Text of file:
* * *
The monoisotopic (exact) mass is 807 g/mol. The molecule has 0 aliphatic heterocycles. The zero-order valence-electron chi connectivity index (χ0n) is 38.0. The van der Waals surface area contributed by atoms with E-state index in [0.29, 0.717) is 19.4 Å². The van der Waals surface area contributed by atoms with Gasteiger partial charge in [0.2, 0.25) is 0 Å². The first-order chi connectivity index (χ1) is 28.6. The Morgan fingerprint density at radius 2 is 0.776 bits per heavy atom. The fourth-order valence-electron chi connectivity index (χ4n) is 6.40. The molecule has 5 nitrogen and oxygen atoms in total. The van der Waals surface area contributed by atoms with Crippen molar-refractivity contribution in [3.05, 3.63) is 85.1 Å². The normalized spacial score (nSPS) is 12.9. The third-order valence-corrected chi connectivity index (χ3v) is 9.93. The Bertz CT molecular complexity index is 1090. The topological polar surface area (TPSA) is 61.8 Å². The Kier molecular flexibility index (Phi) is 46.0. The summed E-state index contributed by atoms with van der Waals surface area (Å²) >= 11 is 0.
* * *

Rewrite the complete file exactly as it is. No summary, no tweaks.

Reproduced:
The monoisotopic (exact) mass is 807 g/mol. The molecule has 0 aliphatic heterocycles. The zero-order valence-electron chi connectivity index (χ0n) is 38.0. The van der Waals surface area contributed by atoms with E-state index in [0.29, 0.717) is 19.4 Å². The van der Waals surface area contributed by atoms with Gasteiger partial charge in [0.2, 0.25) is 0 Å². The first-order chi connectivity index (χ1) is 28.6. The Morgan fingerprint density at radius 2 is 0.776 bits per heavy atom. The fourth-order valence-electron chi connectivity index (χ4n) is 6.40. The molecule has 5 nitrogen and oxygen atoms in total. The van der Waals surface area contributed by atoms with Crippen molar-refractivity contribution in [3.05, 3.63) is 85.1 Å². The normalized spacial score (nSPS) is 12.9. The third-order valence-corrected chi connectivity index (χ3v) is 9.93. The Bertz CT molecular complexity index is 1090. The topological polar surface area (TPSA) is 61.8 Å². The Kier molecular flexibility index (Phi) is 46.0. The summed E-state index contributed by atoms with van der Waals surface area (Å²) >= 11 is 0.